Lake Effect

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COVID-19 has changed political campaigning. Large rallies meant to drum up support aren’t happening, and the Democratic and Republican National Conventions were mostly virtual events. This means the already cavernous echo chamber of social media has the potential to become even more influential.

LUCI Creative

This month, the Milwaukee Public Museum (MPM) and Betty Brinn Children’s Museum (BBCM) agreed to co-locate. The new building will be on the northeast corner of Sixth and McKinley streets near the Deer District in downtown Milwaukee. 

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The people who work at big businesses and corporate jobs in the greater Milwaukee area are overwhelmingly white. Even before protests over racial inequity and social justice began months ago, the Metropolitan Milwaukee Association of Commerce (MMAC) had set out to increase Black and brown representation at Milwaukee-area corporations.

Conspiracy theorists were once relegated to the fringes of society. But now, the popularity of these theories is rising and the impact could be devastating.

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When we hear the word “Holocaust,” we tend to think of Nazi Germany. But a local organization known as, America’s Black Holocaust Museum, invites us to look at that word and concept in a different light. 

Image courtesy of SapSap

The word "sap-sap" literally translated from Laotian means "delicious delicious." SapSap owner Alex Hanesakda strives not only for good taste, but for community outreach as well.

Hanesakda learned the traditions of Lao cooking from his parents, who used food as a way to connect with neighbors when they settled in Burlington, Wis. after fleeing Laos as war refugees.

Courtesy of Disney Enterprises

Last Friday Disney premiered their latest live action remake, Mulan, on their streaming platform Disney+. The 1998 animated film told the story of a heroine who disguises herself as a man to take her ailing father’s place in battle. 

While the animated version came with an array of characters, both human and animal, it’s actually based on a 6th Century poem called “The Ballad of Mulan.” The newest live action remake takes the more serious tone of the ballad and strays away from a shot-by-shot musical replication as Disney’s previous remakes have followed.

COURTESY OF DAVID CROWLEY

This week the U.S. Senate has been negotiating a new stimulus package as the country enters the sixth month of the COVID-19 pandemic. Negotiations have seemingly stalled with Republicans and Democrats at odds on how much money to give to states and municipalities that are struggling to survive during a historic economic downturn.

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Today marks 19 years since the 9/11 terrorist attacks killed almost three thousand people and injured many more at the World Trade Center, the Pentagon, and in Somerset County, Pennsylvania.

Most of us look back on that day and remember where we were and what we were doing before news of these events would change the course of history.

Lake Effect contributor Bruce Campbell shares his experience of being in the operating room the morning of 9/11 and what has happened in the years that followed:

Courtesy of Ava Rheeve

Back in July, school districts were in the throes of deciding how to safely reopen during a pandemic. The Cedarburg School District was initially not going to require mask-wearing in its buildings. But two high school students put up a fight.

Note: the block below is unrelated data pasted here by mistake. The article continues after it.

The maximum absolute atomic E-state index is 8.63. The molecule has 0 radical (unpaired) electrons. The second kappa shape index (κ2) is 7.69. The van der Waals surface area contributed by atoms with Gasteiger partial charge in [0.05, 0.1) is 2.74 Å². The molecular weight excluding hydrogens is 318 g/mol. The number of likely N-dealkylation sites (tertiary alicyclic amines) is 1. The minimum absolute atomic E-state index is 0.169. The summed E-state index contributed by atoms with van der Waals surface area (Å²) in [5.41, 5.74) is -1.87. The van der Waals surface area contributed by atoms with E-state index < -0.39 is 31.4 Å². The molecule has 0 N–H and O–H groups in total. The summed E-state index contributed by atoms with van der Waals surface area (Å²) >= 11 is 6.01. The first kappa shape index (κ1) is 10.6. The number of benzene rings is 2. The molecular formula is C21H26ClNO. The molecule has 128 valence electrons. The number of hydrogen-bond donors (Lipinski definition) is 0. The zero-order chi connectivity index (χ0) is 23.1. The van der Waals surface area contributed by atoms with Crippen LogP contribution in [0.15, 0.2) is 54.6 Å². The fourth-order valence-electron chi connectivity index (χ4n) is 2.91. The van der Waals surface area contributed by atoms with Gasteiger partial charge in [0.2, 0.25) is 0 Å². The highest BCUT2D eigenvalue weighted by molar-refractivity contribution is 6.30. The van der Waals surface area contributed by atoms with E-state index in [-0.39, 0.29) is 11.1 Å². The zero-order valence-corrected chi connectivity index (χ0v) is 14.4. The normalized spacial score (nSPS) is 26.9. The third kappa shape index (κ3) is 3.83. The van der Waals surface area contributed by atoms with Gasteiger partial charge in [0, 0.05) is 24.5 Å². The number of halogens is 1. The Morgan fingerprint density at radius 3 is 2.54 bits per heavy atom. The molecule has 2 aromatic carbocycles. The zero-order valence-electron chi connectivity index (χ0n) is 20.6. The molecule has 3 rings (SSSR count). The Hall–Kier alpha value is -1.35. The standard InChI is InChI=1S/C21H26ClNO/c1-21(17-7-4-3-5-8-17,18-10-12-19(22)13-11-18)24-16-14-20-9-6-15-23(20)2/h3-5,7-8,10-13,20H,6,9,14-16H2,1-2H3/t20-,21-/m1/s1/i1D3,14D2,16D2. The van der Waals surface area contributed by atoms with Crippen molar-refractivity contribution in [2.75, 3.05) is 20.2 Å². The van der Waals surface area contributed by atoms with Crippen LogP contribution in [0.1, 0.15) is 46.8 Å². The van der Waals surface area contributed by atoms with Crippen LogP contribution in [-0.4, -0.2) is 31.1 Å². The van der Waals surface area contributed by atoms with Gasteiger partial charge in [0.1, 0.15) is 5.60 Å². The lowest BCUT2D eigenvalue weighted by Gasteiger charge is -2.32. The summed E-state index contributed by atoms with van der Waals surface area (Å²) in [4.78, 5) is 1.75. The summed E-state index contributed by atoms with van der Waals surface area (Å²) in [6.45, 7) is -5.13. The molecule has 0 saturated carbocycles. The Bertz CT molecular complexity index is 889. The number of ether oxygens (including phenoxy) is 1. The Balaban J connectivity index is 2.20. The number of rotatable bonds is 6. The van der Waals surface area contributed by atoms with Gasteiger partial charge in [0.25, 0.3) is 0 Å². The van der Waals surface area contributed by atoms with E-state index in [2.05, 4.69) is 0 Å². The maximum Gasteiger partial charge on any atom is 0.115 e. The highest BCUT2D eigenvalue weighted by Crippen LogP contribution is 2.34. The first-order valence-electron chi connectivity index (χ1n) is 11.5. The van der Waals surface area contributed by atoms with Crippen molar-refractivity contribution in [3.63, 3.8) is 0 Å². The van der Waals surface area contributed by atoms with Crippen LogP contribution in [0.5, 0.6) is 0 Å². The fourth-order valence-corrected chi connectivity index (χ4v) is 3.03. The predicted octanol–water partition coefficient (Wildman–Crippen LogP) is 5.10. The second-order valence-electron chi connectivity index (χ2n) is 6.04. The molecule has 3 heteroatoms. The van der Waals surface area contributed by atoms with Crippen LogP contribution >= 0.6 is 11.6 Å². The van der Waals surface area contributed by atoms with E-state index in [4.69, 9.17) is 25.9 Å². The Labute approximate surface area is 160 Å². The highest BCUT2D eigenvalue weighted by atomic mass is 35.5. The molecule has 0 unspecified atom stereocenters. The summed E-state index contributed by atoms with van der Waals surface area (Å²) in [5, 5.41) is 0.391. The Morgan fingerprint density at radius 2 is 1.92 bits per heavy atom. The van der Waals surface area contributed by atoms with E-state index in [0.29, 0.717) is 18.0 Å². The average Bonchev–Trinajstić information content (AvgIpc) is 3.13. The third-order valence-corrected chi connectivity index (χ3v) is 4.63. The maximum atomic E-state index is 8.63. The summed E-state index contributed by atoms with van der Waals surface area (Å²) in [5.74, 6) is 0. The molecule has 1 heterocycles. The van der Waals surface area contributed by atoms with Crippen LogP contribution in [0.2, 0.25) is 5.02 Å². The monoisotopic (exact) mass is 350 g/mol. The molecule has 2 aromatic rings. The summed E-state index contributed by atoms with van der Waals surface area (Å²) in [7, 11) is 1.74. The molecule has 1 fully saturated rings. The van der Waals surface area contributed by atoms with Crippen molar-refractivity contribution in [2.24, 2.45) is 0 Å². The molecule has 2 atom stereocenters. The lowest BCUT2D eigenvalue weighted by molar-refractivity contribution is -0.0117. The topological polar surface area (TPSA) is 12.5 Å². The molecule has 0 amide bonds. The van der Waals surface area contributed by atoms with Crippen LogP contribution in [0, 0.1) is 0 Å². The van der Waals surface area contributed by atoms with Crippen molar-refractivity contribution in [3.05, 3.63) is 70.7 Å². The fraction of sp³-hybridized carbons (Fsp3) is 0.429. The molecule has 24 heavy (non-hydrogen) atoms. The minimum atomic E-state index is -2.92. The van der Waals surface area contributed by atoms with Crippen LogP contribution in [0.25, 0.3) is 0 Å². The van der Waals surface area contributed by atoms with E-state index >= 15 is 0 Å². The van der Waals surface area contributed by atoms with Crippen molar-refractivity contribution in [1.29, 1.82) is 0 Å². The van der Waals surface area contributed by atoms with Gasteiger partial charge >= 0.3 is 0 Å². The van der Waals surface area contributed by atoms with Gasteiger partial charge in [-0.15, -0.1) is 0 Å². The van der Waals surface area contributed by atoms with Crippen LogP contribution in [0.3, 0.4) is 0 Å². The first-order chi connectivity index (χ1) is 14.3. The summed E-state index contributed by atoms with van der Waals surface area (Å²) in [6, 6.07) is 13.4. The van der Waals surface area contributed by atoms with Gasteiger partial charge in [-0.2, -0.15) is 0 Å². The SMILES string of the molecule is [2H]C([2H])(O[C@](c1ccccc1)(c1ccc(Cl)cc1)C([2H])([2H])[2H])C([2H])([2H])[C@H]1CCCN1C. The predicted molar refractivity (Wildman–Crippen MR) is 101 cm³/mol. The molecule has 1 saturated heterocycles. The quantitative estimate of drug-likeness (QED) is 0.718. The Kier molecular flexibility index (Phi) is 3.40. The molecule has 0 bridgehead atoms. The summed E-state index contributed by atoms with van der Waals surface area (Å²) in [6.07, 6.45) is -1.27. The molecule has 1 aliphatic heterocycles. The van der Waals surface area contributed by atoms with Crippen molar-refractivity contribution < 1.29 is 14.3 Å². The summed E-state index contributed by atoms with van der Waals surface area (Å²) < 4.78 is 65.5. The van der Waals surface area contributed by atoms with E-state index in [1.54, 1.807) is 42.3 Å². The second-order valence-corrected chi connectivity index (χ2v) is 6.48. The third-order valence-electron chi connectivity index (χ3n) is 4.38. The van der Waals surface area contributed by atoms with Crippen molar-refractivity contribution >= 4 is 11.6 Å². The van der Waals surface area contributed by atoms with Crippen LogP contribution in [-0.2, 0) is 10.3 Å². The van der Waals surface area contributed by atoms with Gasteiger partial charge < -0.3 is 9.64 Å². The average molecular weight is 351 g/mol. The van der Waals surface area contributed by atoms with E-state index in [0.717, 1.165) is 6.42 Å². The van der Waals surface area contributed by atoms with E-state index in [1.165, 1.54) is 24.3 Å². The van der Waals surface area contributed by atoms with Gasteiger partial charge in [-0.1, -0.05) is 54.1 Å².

Kevin J. Miyazaki for Sculpture Milwaukee

At least one Milwaukee attraction never had to close during the coronavirus pandemic. Sculpture Milwaukee is a non-profit organization responsible for filling downtown Milwaukee with outdoor exhibitions. The current works will be on display through winter, spring, summer and fall.

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The COVID-19 pandemic has thrust many of us into isolation — both physically and in some cases socially. While this isolation can feel disheartening, for most of us it will be temporary. But that’s not the case for people with dementia.

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The Second Annual Minority Health Film Festival kicks off in Milwaukee Thursday through Sept. 24. Fifty films, events and discussions will highlight how relationships, communities and institutions impact the health of marginalized groups.

Due to the COVID-19 pandemic, the festival is virtual, except for some drive-in events.

Aliza Baran / Milwaukee Magazine

The recent protests and demonstrations for racial justice and police accountability are undoubtedly some of the defining moments of this era. For some, this summer was a breaking point. But for others, like Khalil Coleman, it was the next step of a movement that’s been building for years. 

Coleman is a local community activist and protest organizer, whose work has been crucial to demonstrations in Wisconsin. He was profiled in an article for this month’s Milwaukee Magazine, alongside fellow protest leaders Franky Nitty and Vaun Mayes. 

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Getting wrapped up in a spoken word performance and feeling a part of an artistic experience looks and sounds different since the coronavirus pandemic closed venues. Artists rely on gifting a connection to people in exchange for making a living. Performers have had to adapt to moving their creative endeavors into a digital space. 

Lake Effect recently launched the series Pandemic Performers — where we’re highlighting some of the work coming from Milwaukee artists, performers and venues at a time when many of us are still isolated. 

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